Former Leader of the Opposition Ezzard Miller is returning as chairman of the Public Accounts Committee following an afternoon of political wrangling in the Legislative Assembly on Friday, during which the Opposition accused the government of attempting to stack the PAC with its members.
Miller agreed to resume his role after his proposed replacement as chairman, Opposition member Chris Saunders, refused the post, claiming that the government’s efforts to fill the majority of seats on the PAC with government members, and making him the sole Opposition representative on the five-person body, would make his chairmanship of the committee ineffective.
Premier Alden McLaughlin had proposed a motion to appoint Saunders as chairman, with existing members West Bay North MLA Bernie Bush, George Town South MLA Barbara Conolly and Prospect MLA Austin Harris remaining on the committee, and George Town North MLA David Wight filling the seat made vacant if Saunders took on the role of chairman.
The premier said Leader of the Opposition Arden McLean had written to him last week, suggesting that Saunders be chairman and that Opposition MLA Kenneth Bryan replace him as a PAC member. Under that proposal, the PAC would consist of two members from the Opposition, and three from the Unity government – the same make-up of the committee that had existed under Miller’s chairmanship before he resigned from the position last month.
Instead, the government proposed that Wight, a Progressives member and government councillor, should take the position instead of Bryan.
The government argued that since Bush, a Cayman Democratic Party member who sits on the Unity coalition government side of the house, votes his mind and is not bound by collective responsibility, he is effectively an independent member and therefore would not be sitting on the PAC as a government representative.
Bryan appealed to the government that if the proposal to replace him was personally aimed at him, that it should choose another Opposition member to sit on the PAC.
McLean described the PAC as “by far the most important committee” in the Legislative Assembly because it examines auditor general reports to determine if government is getting value for money when spending public funds, especially in light of a number of major capital projects that are proposed or already are under way, such as the airport expansion, the waste management project and the cruise/cargo port.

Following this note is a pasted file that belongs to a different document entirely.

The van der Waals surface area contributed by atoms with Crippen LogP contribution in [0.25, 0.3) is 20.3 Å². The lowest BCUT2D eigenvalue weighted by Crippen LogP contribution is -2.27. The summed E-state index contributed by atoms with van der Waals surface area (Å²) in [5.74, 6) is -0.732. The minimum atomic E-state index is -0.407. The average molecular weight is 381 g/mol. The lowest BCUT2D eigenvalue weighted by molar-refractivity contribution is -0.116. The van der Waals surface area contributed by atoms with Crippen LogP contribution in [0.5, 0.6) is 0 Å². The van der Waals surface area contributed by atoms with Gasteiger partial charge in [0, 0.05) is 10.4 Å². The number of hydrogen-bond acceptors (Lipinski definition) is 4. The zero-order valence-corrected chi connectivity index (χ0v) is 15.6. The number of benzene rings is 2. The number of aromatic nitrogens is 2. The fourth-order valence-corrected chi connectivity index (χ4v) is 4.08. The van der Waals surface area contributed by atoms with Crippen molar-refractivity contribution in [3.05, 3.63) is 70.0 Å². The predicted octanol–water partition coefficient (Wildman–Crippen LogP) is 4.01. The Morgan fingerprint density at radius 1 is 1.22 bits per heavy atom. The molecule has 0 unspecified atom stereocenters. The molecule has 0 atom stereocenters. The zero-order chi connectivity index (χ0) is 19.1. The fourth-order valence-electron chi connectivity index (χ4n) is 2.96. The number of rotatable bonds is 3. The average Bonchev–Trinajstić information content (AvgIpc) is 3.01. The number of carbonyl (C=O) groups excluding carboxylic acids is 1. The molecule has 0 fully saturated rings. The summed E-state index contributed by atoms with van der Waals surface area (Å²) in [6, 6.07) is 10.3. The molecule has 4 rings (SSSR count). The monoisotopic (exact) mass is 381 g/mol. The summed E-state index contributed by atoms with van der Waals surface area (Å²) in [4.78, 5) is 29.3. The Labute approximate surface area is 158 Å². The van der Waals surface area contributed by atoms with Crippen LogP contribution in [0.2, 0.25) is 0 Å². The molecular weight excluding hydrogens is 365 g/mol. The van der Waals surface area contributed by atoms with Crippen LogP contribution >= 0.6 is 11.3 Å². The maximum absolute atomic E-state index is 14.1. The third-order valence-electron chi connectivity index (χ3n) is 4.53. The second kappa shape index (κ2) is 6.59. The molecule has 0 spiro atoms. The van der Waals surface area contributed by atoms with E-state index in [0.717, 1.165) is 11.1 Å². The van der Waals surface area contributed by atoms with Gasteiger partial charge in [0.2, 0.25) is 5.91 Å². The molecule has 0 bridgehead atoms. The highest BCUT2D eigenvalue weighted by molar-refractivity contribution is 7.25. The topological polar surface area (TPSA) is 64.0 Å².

The opposition leader pointed out that only members of the PAC, not its chairman, can produce what he called “minority reports”, which offer a dissenting view to the rest of the committee on individual auditor general reports. “What this government is proposing will erase that in one fell swoop,” McLean said.
He added that if all PAC members, other than the chairman, were government representatives, it would mean that the government would be scrutinising its own spending and accounts.
Deputy Leader of the Opposition Alva Suckoo also appealed to the government to reconsider its proposal, pointing out that, as government councillors temporarily act as ministers when the government ministers are unavailable, the government was “stacking the Public Accounts Committee with members of the government who serve as ministers”. Wight, Conolly and Harris all act as councillors in various government ministries.
At the meeting, McLaughlin praised the Miller and the “exemplary way” he had chaired the PAC over the years. Miller resigned as chairman of the PAC last month, about a week after resigning as leader of the Opposition. His resignation as PAC chairman was to have become effective Friday’s meeting.
After Saunders told legislators that he would not be willing to accept the position of chairman, McLaughlin called for a suspension of the House and, following some discussions behind closed doors, he returned to the chamber to announce that Miller had agreed to remain as chairman, and that the membership of the PAC would remain as it currently is.
Arguments on committee membership did not end there, though. The next business before the House dealt with a motion by the Opposition to remove Miller as a member of the Standing Business Committee, which selects the matters that will be placed on the order papers that the Legislative Assembly considers. The motion called for McLean to replace Miller on the committee.
The premier said the government would not support the motion because Miller had not resigned from the committee and he would not be represented on the committee if he were removed.
McLean argued that when he and Miller were independent Opposition members during the last administration, they had not been represented on the Business Committee. He also queried how a single member of the Legislative Assembly, which consists of 19 elected representatives, could be proportionately represented on a committee of five people.
The motion was defeated.